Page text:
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NOVEMBER 8, 1999: 

The Aluminum Group Pedals (Minty Fresh)

Produced by Chicago avant-rock godfather Jim O'Rourke, The Aluminum Group's third album moves far afield from its predecessors: the neo-Bacharach Wonder Boy, complete with muted trumpets, strings, brass, vibes and drums played with brushes, and last year's heavily Magnetic Fields- influenced Plano. Pedals smoothly integrates those elements with the sonic inventiveness of O'Rourke's band Tortoise, the impossible-to-hate slickness of vintage '70s Adult Contemporary singles like Melissa Manchester's "Midnight Blue," and a newfound experimentalism that connects songs like the multi-part nine-minute epic "Rrose [sic] Selavy's Valise" to obvious suite-like predecessors like Jimmy Webb's "MacArthur Park." While the album retains the Navins' trademark soft rock influences, the proceedings are considerably more complex than before, with weird sounds punctuating the arrangements and strange musical fragments popping up between the songs. Pedals is somewhat more difficult to get a handle on than The Aluminum Group's smoother, earlier albums, but it's ultimately much more satisfying. -- Stewart Mason

The Magnetic Fields 69 Love Songs (Merge)

Available as a box set or three separate CDs, 69 Love Songs is a sprawling masterpiece of alternately romantic and rueful tunes, the final decisive proof that Stephin Merritt is one of the '90's finest songwriters. Where each previous Magnetic Fields' album had its own specific musical identity, 69 Love Songs leaps casually through genres including show tunes, jazz, country, punk, techno and '80s-style synth pop, somehow managing throughout to sound like no one but the Magnetic Fields. This is largely due to Merritt's brilliant, wry lyrics, which owe at least as much to past masters as Cole Porter and Ira Gershwin as they do to any rock and rollers. Combining specific detail and deep-seated emotion with sarcastic humor and witty rhymes ("Reno Dakota/ I'm no Nino Rota/ I don't know the score"), Merritt is simply the best pop lyricist working today. No one else could deliver 69 songs in one go and not have a single dud in the bunch.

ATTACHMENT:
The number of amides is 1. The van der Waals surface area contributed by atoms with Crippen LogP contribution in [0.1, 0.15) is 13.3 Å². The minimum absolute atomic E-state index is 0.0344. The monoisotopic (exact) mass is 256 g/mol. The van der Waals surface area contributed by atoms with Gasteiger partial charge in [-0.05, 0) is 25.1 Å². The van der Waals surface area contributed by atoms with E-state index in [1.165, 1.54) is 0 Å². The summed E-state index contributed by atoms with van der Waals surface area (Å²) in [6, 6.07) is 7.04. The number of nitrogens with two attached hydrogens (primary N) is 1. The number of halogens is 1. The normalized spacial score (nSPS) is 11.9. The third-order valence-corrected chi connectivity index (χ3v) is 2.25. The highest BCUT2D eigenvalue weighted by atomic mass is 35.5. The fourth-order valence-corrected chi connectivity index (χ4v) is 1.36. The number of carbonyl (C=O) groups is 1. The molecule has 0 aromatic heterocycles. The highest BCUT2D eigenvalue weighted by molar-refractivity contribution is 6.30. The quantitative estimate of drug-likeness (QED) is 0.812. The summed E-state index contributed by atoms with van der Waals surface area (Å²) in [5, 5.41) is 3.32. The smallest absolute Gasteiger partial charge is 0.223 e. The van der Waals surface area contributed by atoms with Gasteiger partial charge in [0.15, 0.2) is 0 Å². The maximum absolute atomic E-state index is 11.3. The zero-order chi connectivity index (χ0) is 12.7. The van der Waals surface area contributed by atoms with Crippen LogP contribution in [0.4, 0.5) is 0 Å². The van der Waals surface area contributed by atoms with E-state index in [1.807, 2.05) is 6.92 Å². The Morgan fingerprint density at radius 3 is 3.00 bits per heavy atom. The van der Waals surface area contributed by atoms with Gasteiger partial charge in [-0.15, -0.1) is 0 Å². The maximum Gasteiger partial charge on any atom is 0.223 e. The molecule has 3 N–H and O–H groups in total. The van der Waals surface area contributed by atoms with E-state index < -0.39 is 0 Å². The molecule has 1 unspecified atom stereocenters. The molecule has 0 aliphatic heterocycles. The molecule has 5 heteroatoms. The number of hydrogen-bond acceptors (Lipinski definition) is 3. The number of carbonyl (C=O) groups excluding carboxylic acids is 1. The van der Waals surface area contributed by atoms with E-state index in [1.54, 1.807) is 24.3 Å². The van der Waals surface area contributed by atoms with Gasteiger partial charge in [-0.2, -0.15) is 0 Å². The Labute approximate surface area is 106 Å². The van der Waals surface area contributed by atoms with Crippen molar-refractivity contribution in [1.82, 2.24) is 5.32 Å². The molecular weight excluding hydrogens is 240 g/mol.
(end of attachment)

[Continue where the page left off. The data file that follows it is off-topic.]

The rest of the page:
To oversimplify wildly, Volume One is the most accessible, recalling such previous Merritt gems as the Magnetic Fields' Holiday and the 6ths' Wasps Nests. Volume Two has the widest stylistic range, from the wild "Love Is Like Jazz" to the glorious '60s fuzz-pop "When My Boy Walks Down the Street" and the country weeper "Papa Was A Rodeo," where, as elsewhere, Merritt's deadpan baritone inches closer and closer to an instrument as expressive and endlessly fascinating as Johnny Cash's. Volume Three is the darkest, with a litany of jauntily bitter lost love songs like the howlingly funny "Yeah, Oh Yeah," a duet between Merritt and drummer/keyboardist Claudia Gonson, and the Costello-like verbal gymnastics of "The Night You Can't Remember." It really doesn't matter which you start with, because if you buy one, you'll eventually buy them all. -- Stewart Mason

John Southworth Sedona, Arizona (Water Street)

John Southworth's Mars, Pennsylvania was a surprising, brilliant debut, melding lush production, unconventional arrangements, unique lyrical humor and moments of spinetingling beauty. Though the Toronto-based singer songwriter's influences were unmistakable (Van Dyke Parks, 10cc, Wings-era McCartney), Mars, Pennsylvania sounded like nothing which had come before. Unfortunately, it didn't sell squat south of the Canadian border, so his excellent follow-up, Sedona, Arizona, is so far available in the U.S. only through his Web site, www.johnsouthworth.com.

Sedona, Arizona doesn't have the debut's sonic lushness. Southworth and producer Hawksley Workman recorded the album by themselves, giving the album a more live, stripped-down sound, emphasizing the genial oddity of songs like "Stand By Your Masses" or "Millionaires Everywhere." The power-pop "Cute Girls, Gay Guys" sounds almost like Fountains of Wayne, while the title track and "Claire Clairmont" brings his McCartneyesque tendencies to the fore. Though Southworth's slightly mannered, nasal voice might require something of a learning curve for those used to less distinctive singers, Sedona, Arizona is an adventurous delight. -- Stewart Mason

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